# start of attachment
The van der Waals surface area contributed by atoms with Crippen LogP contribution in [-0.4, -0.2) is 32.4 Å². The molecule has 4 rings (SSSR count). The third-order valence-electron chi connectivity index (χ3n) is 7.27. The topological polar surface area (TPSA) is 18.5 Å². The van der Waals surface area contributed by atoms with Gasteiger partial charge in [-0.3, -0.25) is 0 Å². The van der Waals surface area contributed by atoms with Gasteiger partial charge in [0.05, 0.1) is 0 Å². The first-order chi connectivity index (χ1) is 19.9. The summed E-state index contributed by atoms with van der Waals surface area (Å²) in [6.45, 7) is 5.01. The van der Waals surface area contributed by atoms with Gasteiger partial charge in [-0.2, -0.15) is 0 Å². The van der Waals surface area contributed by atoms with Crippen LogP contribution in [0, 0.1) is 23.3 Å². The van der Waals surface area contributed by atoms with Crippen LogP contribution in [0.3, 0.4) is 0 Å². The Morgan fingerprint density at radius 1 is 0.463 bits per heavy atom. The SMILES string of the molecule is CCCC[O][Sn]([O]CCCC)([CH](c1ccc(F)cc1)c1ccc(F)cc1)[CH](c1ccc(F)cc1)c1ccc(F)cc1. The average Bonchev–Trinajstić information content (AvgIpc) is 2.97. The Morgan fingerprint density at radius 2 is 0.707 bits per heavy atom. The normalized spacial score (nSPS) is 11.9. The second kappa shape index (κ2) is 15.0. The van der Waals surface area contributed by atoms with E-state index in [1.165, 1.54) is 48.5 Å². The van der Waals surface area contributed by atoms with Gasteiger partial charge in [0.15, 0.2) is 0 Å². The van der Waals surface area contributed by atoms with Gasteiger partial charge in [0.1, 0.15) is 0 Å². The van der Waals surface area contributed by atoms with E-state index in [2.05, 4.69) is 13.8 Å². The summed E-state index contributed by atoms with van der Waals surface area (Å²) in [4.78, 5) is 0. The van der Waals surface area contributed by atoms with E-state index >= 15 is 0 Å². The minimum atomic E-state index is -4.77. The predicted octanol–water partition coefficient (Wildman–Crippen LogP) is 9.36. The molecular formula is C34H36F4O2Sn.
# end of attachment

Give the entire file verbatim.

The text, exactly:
The van der Waals surface area contributed by atoms with Crippen LogP contribution in [-0.4, -0.2) is 32.4 Å². The molecule has 4 rings (SSSR count). The third-order valence-electron chi connectivity index (χ3n) is 7.27. The topological polar surface area (TPSA) is 18.5 Å². The van der Waals surface area contributed by atoms with Gasteiger partial charge in [-0.3, -0.25) is 0 Å². The van der Waals surface area contributed by atoms with Gasteiger partial charge in [0.05, 0.1) is 0 Å². The first-order chi connectivity index (χ1) is 19.9. The summed E-state index contributed by atoms with van der Waals surface area (Å²) in [6.45, 7) is 5.01. The van der Waals surface area contributed by atoms with Gasteiger partial charge in [-0.2, -0.15) is 0 Å². The van der Waals surface area contributed by atoms with Crippen LogP contribution in [0, 0.1) is 23.3 Å². The van der Waals surface area contributed by atoms with Crippen LogP contribution in [0.3, 0.4) is 0 Å². The Morgan fingerprint density at radius 1 is 0.463 bits per heavy atom. The SMILES string of the molecule is CCCC[O][Sn]([O]CCCC)([CH](c1ccc(F)cc1)c1ccc(F)cc1)[CH](c1ccc(F)cc1)c1ccc(F)cc1. The average Bonchev–Trinajstić information content (AvgIpc) is 2.97. The Morgan fingerprint density at radius 2 is 0.707 bits per heavy atom. The normalized spacial score (nSPS) is 11.9. The second kappa shape index (κ2) is 15.0. The van der Waals surface area contributed by atoms with E-state index in [1.165, 1.54) is 48.5 Å². The van der Waals surface area contributed by atoms with Gasteiger partial charge in [0.15, 0.2) is 0 Å². The van der Waals surface area contributed by atoms with Gasteiger partial charge in [0.1, 0.15) is 0 Å². The van der Waals surface area contributed by atoms with E-state index in [2.05, 4.69) is 13.8 Å². The summed E-state index contributed by atoms with van der Waals surface area (Å²) in [4.78, 5) is 0. The van der Waals surface area contributed by atoms with E-state index >= 15 is 0 Å². The minimum atomic E-state index is -4.77. The predicted octanol–water partition coefficient (Wildman–Crippen LogP) is 9.36. The molecular formula is C34H36F4O2Sn.